HEALTH-CORONAVIRUS/BRITAIN-NHS
(Photo : REUTERS/Hannah McKay/Pool) Speech and Language Therapist Alison McLoughlin conducts a therapy session with a patient using the Zoom app in the Ear, Nose and Throat department at The Royal Blackburn Teaching Hospital in East Lancashire, following the outbreak of the coronavirus disease (COVID-19), in Blackburn, Britain, May 14, 2020. Picture taken May 14, 2020.

Following several high-profile security incidents, the United Kingdom Government has been warned off using Zoom

HEALTH-CORONAVIRUS/BRITAIN-NHS
(Photo : REUTERS/Hannah McKay/Pool)
Speech and Language Therapist Alison McLoughlin conducts a therapy session with a patient using the Zoom app in the Ear, Nose and Throat department at The Royal Blackburn Teaching Hospital in East Lancashire, following the outbreak of the coronavirus disease (COVID-19), in Blackburn, Britain, May 14, 2020. Picture taken May 14, 2020.

Thanks to global lockdowns put in place by a coronavirus! The video conferencing business has seen a massive rise in users in recent months. Still, increased scrutiny has come with this boom.

It included updates from the U.K. National Cyber Security Center (NCSC) about Zoom's safety level, including cyber threats and possible privacy concerns.

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Zoom security

Andy Harcup, VP of Absolute Software, said the tidal wave of new device purchases is essential for ensuring that government departments can operate effectively amid COVID-19 lockdown.

The National Cyber Center told the Parliament that Zoom should be used only for public business with reports suggesting that Zoom accounts are sold on the dark web. Concerns have recently prompted Zoom to launch a series of security changes to prevent Zoom Bombings, where third parties are joining calls.

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According to TechRadar, the purchases include 550 zoom accounts obtained from the Defense Ministry (MoD), 150 from the Cabinet Office, 15 from the Foreign and Commonwealth Office (FCO), eight from the Home Office, and five from the Treasury.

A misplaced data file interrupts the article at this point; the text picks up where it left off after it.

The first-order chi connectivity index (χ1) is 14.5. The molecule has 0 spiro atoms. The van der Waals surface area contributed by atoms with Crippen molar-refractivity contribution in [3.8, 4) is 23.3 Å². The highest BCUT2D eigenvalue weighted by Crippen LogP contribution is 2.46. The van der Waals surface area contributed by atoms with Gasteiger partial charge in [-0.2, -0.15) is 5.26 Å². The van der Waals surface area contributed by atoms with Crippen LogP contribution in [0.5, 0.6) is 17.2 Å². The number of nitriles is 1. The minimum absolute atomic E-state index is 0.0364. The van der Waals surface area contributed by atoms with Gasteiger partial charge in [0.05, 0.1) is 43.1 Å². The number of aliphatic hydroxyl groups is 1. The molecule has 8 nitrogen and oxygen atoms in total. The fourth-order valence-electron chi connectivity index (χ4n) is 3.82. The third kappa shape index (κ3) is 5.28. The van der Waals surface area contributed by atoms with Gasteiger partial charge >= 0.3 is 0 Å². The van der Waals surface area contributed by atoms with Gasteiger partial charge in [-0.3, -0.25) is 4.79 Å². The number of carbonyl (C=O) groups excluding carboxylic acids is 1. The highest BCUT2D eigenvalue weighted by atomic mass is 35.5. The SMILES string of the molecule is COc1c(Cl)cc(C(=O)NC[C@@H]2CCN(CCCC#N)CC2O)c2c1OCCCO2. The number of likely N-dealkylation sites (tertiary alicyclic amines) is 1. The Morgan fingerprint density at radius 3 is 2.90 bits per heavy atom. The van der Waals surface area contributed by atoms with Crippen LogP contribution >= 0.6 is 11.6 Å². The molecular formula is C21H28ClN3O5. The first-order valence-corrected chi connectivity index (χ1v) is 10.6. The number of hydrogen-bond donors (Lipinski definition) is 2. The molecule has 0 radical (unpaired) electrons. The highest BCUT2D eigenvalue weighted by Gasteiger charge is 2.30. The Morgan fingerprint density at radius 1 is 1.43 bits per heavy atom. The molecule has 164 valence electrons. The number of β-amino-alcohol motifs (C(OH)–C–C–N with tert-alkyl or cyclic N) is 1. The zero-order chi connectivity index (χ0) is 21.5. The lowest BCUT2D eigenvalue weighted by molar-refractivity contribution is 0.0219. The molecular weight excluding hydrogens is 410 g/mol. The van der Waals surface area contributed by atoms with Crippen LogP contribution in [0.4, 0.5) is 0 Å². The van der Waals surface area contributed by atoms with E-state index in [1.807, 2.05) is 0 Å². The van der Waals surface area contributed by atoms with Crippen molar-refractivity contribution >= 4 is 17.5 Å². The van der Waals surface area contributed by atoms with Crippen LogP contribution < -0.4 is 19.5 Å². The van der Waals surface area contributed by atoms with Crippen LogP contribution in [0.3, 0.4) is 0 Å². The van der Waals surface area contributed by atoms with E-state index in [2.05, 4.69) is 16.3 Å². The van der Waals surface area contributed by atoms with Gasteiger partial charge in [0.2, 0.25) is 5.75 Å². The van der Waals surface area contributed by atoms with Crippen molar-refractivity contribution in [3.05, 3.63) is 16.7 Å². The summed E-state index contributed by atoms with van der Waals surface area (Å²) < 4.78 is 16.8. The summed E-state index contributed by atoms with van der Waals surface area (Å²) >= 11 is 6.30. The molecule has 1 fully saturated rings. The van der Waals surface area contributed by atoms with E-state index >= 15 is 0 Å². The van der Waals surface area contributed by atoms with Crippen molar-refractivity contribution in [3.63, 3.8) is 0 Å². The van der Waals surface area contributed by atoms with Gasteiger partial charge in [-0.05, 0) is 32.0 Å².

Six central departments were also found to have invested extensively in new technology to allow workers to operate from home. They also purchased 41,300 new laptops, tablet computers, and cell phones to assist staff remotely.

This figure included at least 27,000 new laptops, more than 4,000 tablet computers, and around 9,700 mobile phones. The MoD once again spent the most, purchasing 13,500 new laptops, 3,263 new tablets, and 2,200 new mobile phones.

However, this spending spree was not seen across all government areas, TechRadar reported. Both the Transport Department and the FCO revealed they had not bought any new devices in response to the Coronavirus outbreak.

Implementing remote work should be accompanied by a strong approach to cybersecurity

Harcup said the rush to implement new remote working models must be accompanied by a rigorous and robust approach to cybersecurity.

"The COVID-19 crisis has seen millions of new users sign up to Zoom to host meetings and provide important updates to employees working remotely," noted Paul Farrington, EMEA, Chief Technology Officer of Veracode.

However, Farrington said a series of security missteps and bugs had been discovered in recent weeks.

Farrington warned that crucial government departments should be cautious if using the platform for sensitive meetings, around national security, and public health. "With cyber-attacks on the rise, it's also crucial that users have downloaded the latest versions of these applications to prevent hackers from gaining access and stealing data," he said.

According to Harcup, the rush to implement new remote working models must be accompanied by a rigorous and robust approach to cybersecurity. "It's also critical to be able to wipe, track and freeze laptops which contain confidential data, in the event of theft or loss," he said.

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